Taylor rule & inflation

Taylor rule & inflation
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First Published: Sat, Jun 21 2008. 12 18 AM IST
Updated: Sat, Jun 21 2008. 12 18 AM IST
The only worthwhile question right now is not whether interest rates should be raised, but when and by how much?
The steep climb in the rate of inflation shows quite clearly that this is not some temporary problem that will go away soon. Most bankers, economists and bond market traders are betting that the Reserve Bank of India will have to increase the cost of money.
By how much? It is never easy to guess. But there are a few quick rules that could serve as a guide. The most famous is the Taylor rule, named after economist John B. Taylor. It says the policy rate should be a function of two factors: one, the gap between actual and target inflation; two, the gap between actual output and potential output.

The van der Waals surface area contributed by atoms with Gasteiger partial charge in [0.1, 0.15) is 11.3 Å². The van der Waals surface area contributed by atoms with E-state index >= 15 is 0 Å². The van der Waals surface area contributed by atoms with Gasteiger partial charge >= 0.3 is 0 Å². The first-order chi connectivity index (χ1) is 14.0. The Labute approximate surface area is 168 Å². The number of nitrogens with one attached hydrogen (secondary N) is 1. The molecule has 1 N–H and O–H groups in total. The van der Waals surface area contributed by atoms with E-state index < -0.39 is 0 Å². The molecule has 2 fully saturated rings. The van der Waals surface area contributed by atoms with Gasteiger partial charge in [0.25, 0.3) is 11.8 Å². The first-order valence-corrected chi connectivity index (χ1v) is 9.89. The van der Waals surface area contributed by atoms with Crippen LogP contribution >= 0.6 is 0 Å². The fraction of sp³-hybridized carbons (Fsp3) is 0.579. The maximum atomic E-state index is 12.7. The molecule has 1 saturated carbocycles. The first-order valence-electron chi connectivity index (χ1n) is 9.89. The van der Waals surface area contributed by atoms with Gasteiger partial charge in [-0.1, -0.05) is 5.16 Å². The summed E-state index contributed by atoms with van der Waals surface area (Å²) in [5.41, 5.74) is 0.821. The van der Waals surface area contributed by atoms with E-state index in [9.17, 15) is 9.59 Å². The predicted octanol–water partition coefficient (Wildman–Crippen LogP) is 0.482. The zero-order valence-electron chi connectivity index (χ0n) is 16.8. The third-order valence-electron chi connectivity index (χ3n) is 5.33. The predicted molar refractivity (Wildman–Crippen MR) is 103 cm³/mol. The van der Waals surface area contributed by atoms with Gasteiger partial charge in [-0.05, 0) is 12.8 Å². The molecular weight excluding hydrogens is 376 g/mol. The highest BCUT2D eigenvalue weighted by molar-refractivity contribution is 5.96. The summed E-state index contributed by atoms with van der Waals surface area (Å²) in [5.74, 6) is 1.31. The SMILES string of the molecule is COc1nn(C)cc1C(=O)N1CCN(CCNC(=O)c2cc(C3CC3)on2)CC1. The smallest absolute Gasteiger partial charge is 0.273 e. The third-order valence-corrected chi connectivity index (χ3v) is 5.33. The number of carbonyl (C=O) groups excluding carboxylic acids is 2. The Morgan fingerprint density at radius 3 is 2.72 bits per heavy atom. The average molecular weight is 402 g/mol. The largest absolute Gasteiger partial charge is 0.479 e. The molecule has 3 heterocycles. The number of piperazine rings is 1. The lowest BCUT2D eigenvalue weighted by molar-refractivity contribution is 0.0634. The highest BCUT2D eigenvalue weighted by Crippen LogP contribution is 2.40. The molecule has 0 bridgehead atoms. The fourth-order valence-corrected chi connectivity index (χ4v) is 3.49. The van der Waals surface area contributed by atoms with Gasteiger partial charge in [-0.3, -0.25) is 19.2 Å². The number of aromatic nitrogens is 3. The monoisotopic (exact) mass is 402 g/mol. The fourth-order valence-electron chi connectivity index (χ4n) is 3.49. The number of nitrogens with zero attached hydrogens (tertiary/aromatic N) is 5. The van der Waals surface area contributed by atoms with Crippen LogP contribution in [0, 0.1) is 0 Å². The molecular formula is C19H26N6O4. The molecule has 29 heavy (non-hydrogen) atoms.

A more rough rule is that long-term interest rates should equal the GDP growth rate. Both suggest that policy interest rates should be far higher. We know that RBI is not bound by these rules—and nor do we say that it should.
The more limited point is that interest rates are way too low. RBI should start moving them up soon.
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First Published: Sat, Jun 21 2008. 12 18 AM IST